President Obama pledged recently to withdraw combat forces from Iraq in the next sixteen months and send more troops to Afghanistan to counter a resurgent Taliban. Stabilizing Afghanistan will be a more complex task for him than Iraq was for George Bush.
Since 1945 the United States has fought four costly wars, and none of them led to a complete victory. In Korea, the war ended in a draw after nearly three years of huge American casualties, and the country divided along roughly the same border as before. The Vietnam war, launched in 1965, was even costlier. It ended in defeat when North Vietnam's army seized control of the south, after Congress cut off funding for the war.
In Iraq and Afghanistan, two other post-World II conflicts, the outlook is mixed. Iraq is largely stabilized after a surge in U.S. forces in 2007 brought security to its cities and recent elections strengthened the central government. The situation in Afghanistan is dangerous, however, and the central government has little influence.. Unlike Iraq, Afghanistan has never had a government that exercised central control of the country.
In each of these wars, the president had to make a difficult choice: agree to an unsatisfactory outcome (Korea), accept a stalemate and eventual defeat (Vietnam), persevere to achieve success (Iraq), and, until now, neglect the enemy's resurgence (Afghanistan).
If we examine the choices made by Richard Nixon on Vietnam and by George W. Bush on Iraq, it may help us understand the alternatives Barack Obama faces in dealing with Iraq and Afghanistan.
A noted historian, Margaret MacMillan, authored an excellent book two years ago titled, Nixon and Mao: The Week That Changed the World. She recounts how Nixon and his national security adviser, Henry Kissinger, secretly planned a presidential trip to China in 1972 to end a twenty-three year freeze on U.S. relations with Communist China. Here is the situation she says Nixon faced when he entered the White House in 1969:
"The Soviet Union and its allies had watched with pleasure as American power failed to crush North Vietnam. American allies had watched uneasily as their superpower showed its weakness. Their publics had increasingly turned sour on the United States; in Canada and western Europe, huge demonstrations demanded that the United States get out of Vietnam. Much of the criticism, and not just from the left, was disturbingly anti-American. The United States was portrayed as an international bully."
It sounds similar to the world's reaction to the U.S. war in Iraq.
Nixon believed that opening relations with China would persuade both Beijing and Moscow to support a negotiated settlement in Vietnam, one that preserved a viable state in South Vietnam. Although he succeeded in withdrawing American ground troops in 1973, Nixon's effort failed when North Vietnam invaded and took control of South Vietnam in 1975. This forced a humiliating evacuation of all Americans from Saigon.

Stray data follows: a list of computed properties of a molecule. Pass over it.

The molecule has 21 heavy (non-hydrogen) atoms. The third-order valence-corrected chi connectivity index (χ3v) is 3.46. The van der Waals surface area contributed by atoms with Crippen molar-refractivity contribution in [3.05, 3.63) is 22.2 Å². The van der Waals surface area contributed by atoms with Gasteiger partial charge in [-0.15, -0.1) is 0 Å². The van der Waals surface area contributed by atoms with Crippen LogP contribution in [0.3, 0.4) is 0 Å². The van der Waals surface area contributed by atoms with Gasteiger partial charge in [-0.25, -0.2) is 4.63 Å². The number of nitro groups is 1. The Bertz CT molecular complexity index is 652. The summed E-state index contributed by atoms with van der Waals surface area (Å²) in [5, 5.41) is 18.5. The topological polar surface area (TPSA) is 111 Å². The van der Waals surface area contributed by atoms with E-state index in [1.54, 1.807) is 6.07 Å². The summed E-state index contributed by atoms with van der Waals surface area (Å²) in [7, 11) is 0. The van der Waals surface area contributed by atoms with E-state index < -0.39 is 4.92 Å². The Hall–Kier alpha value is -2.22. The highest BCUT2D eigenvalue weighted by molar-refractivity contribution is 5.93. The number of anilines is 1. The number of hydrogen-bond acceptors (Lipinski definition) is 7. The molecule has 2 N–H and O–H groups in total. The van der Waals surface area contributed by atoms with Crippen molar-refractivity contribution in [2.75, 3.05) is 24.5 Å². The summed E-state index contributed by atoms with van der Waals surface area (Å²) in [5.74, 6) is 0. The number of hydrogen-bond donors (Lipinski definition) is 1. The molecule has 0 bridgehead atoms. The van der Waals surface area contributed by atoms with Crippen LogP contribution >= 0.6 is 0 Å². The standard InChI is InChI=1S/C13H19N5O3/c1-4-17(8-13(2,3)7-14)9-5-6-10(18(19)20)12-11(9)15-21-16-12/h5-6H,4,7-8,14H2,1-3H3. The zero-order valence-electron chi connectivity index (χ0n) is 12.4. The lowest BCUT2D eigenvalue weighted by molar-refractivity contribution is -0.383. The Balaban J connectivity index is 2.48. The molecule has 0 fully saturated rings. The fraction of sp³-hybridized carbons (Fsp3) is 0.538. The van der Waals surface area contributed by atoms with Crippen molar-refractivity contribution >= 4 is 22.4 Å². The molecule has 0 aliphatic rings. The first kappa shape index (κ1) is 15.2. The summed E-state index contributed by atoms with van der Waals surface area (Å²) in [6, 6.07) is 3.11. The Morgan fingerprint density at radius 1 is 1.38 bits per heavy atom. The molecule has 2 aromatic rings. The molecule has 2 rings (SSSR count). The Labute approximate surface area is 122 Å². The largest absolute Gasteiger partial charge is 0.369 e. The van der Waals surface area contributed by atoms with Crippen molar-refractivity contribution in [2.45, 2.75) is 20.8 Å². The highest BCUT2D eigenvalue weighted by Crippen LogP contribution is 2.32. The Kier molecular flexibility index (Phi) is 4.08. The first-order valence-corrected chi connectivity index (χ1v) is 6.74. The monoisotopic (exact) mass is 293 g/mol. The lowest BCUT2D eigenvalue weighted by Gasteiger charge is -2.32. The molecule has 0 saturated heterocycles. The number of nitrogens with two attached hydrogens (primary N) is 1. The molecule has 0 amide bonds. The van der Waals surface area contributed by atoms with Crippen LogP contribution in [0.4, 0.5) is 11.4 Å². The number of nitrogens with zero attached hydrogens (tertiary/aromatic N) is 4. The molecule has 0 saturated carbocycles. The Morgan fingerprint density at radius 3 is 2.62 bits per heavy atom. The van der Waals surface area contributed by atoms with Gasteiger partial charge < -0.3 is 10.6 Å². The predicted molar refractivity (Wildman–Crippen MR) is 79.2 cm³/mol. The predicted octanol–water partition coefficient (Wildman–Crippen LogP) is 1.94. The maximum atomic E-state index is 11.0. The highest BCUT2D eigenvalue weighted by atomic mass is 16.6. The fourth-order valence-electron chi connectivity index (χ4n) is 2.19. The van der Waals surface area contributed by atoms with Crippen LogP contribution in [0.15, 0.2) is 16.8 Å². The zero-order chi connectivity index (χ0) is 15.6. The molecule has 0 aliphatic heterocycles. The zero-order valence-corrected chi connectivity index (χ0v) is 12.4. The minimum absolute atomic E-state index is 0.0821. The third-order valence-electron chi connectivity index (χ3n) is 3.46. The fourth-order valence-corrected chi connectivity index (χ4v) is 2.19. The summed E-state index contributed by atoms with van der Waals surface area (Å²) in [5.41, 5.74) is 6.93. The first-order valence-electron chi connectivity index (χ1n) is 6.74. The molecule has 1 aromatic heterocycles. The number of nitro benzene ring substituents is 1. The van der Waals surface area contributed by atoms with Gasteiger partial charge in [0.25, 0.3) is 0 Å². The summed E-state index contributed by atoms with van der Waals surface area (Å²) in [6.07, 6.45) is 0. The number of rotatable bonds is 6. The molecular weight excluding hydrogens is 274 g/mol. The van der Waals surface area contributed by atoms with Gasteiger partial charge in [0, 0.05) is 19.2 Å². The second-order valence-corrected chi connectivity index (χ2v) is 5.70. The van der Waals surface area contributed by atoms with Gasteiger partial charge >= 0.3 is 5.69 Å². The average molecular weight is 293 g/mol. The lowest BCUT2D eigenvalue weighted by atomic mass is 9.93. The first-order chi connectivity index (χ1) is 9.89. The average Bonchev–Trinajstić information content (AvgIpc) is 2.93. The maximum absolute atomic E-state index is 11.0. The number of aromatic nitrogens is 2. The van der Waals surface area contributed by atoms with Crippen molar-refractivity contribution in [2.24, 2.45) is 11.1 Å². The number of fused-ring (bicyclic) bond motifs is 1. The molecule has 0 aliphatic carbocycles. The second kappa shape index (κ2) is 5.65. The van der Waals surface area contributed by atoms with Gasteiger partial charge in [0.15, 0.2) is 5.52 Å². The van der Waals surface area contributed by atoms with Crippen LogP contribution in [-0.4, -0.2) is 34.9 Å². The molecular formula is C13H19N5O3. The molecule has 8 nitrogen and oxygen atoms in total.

George Bush faced a difficult choice on Iraq in 2007: withdraw U.S. troops, as domestic and international opinion was demanding, or send 30,000 more troops in an effort to reverse a dangerous security trend, one that threatened to become a full-scale civil war. Bush chose a surge, and it eventually brought tranquility to nearly all of Iraq.
What are Barack Obama's options in Afghanistan and Iraq?
His commanders in Afghanistan have asked for 30,000 additional troops to fight the Taliban and strengthen the Kabul government. Secretary of Defense Robert Gates said two weeks ago that he is recommending l2,000 additional troops be sent now, with the possibility of more later this year. However, none of our NATO allies, with the exception of Britain, Canada, and the Netherlands, is willing to provide combat troops.
Barack Obama will need to decide soon whether to deploy enough new forces to prevent Taliban insurgents from seizing control of larger parts of the country, or seek a negotiated settlement that gives more power to local warlords and even Taliban leaders not allied with Al Qaeda. Secretary Gates says he foresees a long struggle that may not result in a conclusive end to the war.
The president's choice in Iraq is much easier. He can now withdraw combat forces in sixteen to eighteen months and be reasonably confident that Iraq's government, which gained strength in recent provincial elections, will take over responsibility for policing the entire country. Washington's role will be providing logistic, intelligence, and training support.
If things go well there, we will see that country's successful transition to a stable, democratic government. And part of the credit will go to George Bush for refusing to accept defeat in Iraq.
File last modified on Sunday, 11-JAN-2009 5:24 PM EST